if you're buying modern hardware, there's two places you should be buying them if you want to be paying your money's worth. Newegg, and Microcenter. If you need to pick up some old stuff, Amazon and Ebay is your best bet. other than that. not much you should be buying on Amazon, besides little things.

And here we are in the strange land known as random Australian stores.

Gladly. There's this thing called the Amazon Marketplace. It's where people can sell things on Amazon. Amazon allows these sellers to set their own prices. All it takes is ONE seller listing a product at an absolutely insane markup to cause the list price to show that amount. If you add the cost and shipping of the highest listed card you're showing, it comes to $1,028.04, higher than it was when you posted this. Amazon doesn't think the tech community is stupid. It's the seller, SkyLine, located in Deleware, who does.

This is price gauging. And it is illegal in normal countries.

This is completely normal for pretty much all listings, not just tech. On Black Friday here in the UK (the fact that we even have that is a topic for another day/thread) I saw a few products that were, for example, around £20 as standard and £16 on a Lightning Deal but the Lightning Deal stated £14 savings, showing the original price as £30.
If you're keeping an eye on the prices it's not too bad but when you see an item that you fancy and it states £30-40 savings instead of the real £4-5 savings that's just wrong and they shouldn't have been able to get away with that.

Prime example - there's a product at the moment that has an RRP of £25.99 and it's on a Lightning Deal at £8.99. Their standard selling price is £12.99. So, they've listed it as having a £17.99 (65%) saving. As they're stating the saving is off of the RRP they get away with it but in reality it's a £5 saving, not £18.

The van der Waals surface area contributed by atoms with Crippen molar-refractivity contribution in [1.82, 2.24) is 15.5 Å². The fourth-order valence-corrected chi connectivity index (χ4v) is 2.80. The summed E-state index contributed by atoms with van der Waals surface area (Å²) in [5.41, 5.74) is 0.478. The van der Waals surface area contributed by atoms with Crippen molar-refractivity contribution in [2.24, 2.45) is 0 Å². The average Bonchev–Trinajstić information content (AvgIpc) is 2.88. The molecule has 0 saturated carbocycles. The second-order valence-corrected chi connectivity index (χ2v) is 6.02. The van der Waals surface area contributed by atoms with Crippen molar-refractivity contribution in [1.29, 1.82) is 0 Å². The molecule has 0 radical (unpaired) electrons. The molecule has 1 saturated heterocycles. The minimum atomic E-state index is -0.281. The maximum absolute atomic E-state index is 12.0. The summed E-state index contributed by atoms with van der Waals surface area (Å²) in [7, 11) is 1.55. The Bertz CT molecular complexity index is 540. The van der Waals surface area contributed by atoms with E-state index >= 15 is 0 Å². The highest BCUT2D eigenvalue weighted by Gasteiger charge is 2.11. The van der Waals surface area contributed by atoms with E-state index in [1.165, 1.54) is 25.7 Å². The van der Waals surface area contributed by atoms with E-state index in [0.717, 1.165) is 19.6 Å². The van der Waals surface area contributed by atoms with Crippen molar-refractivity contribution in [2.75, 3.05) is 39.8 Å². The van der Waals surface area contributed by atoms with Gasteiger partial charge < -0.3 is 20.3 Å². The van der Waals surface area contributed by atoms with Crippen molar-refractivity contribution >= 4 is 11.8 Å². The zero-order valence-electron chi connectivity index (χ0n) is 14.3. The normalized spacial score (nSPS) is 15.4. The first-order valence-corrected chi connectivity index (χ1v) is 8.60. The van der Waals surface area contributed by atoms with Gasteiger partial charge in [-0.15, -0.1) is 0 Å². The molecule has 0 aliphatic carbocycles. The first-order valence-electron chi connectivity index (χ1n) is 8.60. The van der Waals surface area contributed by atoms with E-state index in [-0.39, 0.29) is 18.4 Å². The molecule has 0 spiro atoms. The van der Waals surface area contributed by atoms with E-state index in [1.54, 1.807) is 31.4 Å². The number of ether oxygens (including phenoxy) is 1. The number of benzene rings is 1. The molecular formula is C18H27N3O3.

Yeah here places like shopping malls gradually markup their prices over the course of weeks leading into a holiday or sale season, and then put big sale stickers on everything to make people think they're getting a great deal.

Price increases 100% over the course of a month, and then goes on sale for 40% off. They not only convinced you to buy that new fancy coat you couldn't afford last week, but they convinced you to do it for more money just by making you think it was on sale. Nothing new here really.

Yep, saw a french coffee kit listed at $1,000 original, down to like $10.00 or something. Scratched my head, googled it out of curiosity and normally it is like a $25.00 kit or something. I should have taken a screen shot, was just amazing. I imagine the vendors have some control on the pricing and its a hard job for Amazon to police all of it.

IMO black friday is way overrated. I'm waiting for after Christmas, I imagine thats when the real reductions will happen to clear out inventories and make room for the new stuff. I've been looking for GPUs and figure when the 2016 stuff is about to come out, the current offerings will become very affordable to clear the way.